A hard-fought campaign. A few gains, but not the big win.

from Hilary Reeves, Communications Director
This blog post also appeared on www.transit4mn.org

The Minnesota legislature closed the 2013 session without providing the new revenue our region needs to grow transit and make connections by bicycling and walking. There is disappointment all around.




“Minnesota had a chance to make a decisive move on transportation but decided not to take it. Instead of moving sensibly to expand our transit system, we’re stalled. No increase in local bus, minimal progress on rail. This is a huge disappointment, especially to all the people who need more affordable options for getting to work and school, and for the health and economic vitality of our region. Minnesota is not a national leader today,” said Barb Thoman, executive director of Transit for Livable Communities, speaking on behalf of the Transit for a Stronger Economy coalition.
The Transit for a Stronger Economy coalition advocated for a 3/4-cent increase in the regional sales tax for transit, which would give Minnesota an economically-competitive transit system in fifteen years.
The Governor and the Senate both supported a half-cent increase in the regional sales tax for transit. Negotiations on transportation continued until the very end, with several components of our bill (a 1/2 cent sales tax for transit, with dedication for bike/walk, plus other measures) very much in play. However, leadership in the House believed transit could wait until a future legislative session.
In the end, we did not win an increase in the regional sales tax for transit. This means:
  • Instead of an annual increase of 1% in funding for local bus, we have no new funding for local bus service.
  • No dedicated allocation of the sales tax for safe, accessible bicycling and walking projects.
  • Except for the Southwest LRT (see below) no funds to build-out the regional transit system. No new funds for the Bottineau line, Gateway corridor, other LRT and BRT, or arterial rapid bus on twelve high-volume routes.
There were some points of consolation despite the overall loss. 
Here is what was approved for the biennium, including elements pushed by the Transit for a Stronger Economy coalition and/or members of the coalition:
  • No cuts to general fund allocation to transit ($130 million) plus $18 million for the state’s share of operating costs of the Blue line (Hiawatha LRT), Green Line (Central Corridor LRT, which opens 2014), and Northstar Commuter Rail.
  • A one-time $37 million general fund allocation for Southwest LRT, which keeps planning/engineering moving. The project will now need $81 million next year from the state to secure a federal match and start construction. The state’s share of the project is 10% overall.
  •  A small increase for transit in Greater Minnesota ($256,000 extra from the general fund plus $10.8 million leased vehicle sales tax). This meets only 60-65% of the need in greater Minnesota, rather than the statutory goal of meeting 80% by 2015.
  •  $500,000 for Safe Routes to Schools–the first time the state has allocated funding to this program.
  • Language allowing Minneapolis to cover capital cost of streetcars through tax increment financing.
  • $300 million in Trunk Highway bonding for roads. This is not new money, but simply approval to bond against expected future highway fund revenue.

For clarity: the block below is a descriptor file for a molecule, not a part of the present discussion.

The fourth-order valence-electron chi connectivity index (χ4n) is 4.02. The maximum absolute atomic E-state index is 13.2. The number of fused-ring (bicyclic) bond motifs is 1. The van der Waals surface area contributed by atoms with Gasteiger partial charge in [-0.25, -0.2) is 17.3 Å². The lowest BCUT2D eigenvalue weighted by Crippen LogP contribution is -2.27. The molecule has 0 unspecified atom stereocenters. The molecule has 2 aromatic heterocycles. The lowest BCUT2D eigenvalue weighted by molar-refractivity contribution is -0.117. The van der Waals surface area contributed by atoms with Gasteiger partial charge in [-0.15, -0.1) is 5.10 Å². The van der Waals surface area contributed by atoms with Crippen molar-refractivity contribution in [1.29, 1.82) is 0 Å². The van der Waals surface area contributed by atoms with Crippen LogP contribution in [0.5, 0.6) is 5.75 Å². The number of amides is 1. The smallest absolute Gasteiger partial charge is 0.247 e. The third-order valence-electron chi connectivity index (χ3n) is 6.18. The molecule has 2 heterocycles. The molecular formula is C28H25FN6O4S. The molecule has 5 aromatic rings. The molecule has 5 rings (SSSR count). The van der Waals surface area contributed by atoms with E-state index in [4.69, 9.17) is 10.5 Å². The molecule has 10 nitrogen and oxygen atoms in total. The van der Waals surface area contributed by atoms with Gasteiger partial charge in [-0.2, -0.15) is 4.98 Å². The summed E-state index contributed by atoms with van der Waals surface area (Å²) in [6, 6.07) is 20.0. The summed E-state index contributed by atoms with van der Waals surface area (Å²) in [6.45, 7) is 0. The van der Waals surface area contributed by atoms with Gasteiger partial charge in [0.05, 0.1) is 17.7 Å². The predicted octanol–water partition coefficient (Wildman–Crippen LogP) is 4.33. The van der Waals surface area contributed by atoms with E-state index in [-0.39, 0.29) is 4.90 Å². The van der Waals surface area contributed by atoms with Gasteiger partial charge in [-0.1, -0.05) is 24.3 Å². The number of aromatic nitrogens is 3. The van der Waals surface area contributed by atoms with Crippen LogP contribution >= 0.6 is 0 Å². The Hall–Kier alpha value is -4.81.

•  Language that requires MnDOT to fund the new Transportation Alternatives program (which funds bicycling and walking projects, among many other categories) under the federal MAP-21 law at the same level as previous years.
  • Language that encourages the Met Council to steer some of funds it budgets for public outreach and input to on-the-ground grassroots groups and local business associations.
  • Language that facilitates efforts by MnDOT and the Met Council to work more closely with community based employment assistance firms and training facilities to meet the hiring goals set by the state’s Human Rights department. Language about economically disadvantaged businesses will encourage more contracting opportunities as well.
  • Both transportation policy pieces contain reporting provisions that will help track outcomes and measure progress.
The Transit for a Stronger Economy coalition fought long and hard.
91percentagreePolls taken early in the session
indicated that 91% of Minnesotans support state investment in transit and a
majority support including bicycling and walking as part of transportation
funding. A business group, The Itasca Project released a study showing a large
return on investments in transit.
The 52 members of the Transit for
a Stronger Economy coalition signed on explicitly supporting increasing funding
by $330 million per year to pay for more
transit, including local bus and rail,
safe, accessible connections by bicycling and walking, and transit expansion in
greater Minnesota. The coalition represents labor, health, environmental,
social service, faith-based, and community-based social justice organizations
as well as developers and businesses.
Thank you to the countless volunteers who spent their time and energy working on the campaign by phone banking, showing up at the State Capitol, writing letters, making buttons and signs, and even doing data entry. A special thanks to the organizers, lobbyists and communications teams in charge of the campaign and all those who lent their expertise in the process.
Our dedicated coalition and volunteers fought until the end and have set the stage for 2014. We will continue to fight until we get the new funding for transit, bicycling and walking that Minnesota deserves.
Take a short rest – we have a lot of work ahead of us!
Thanks to Ethan Fawley (Fresh Energy), Sherry Munyon (MPTA), Russ Adams (Alliance for Metropolitan Stability), and (from Transit for Livable Communities) Dave Van Hattum, Hilary Reeves, and Barb Thoman for contributions to this summary.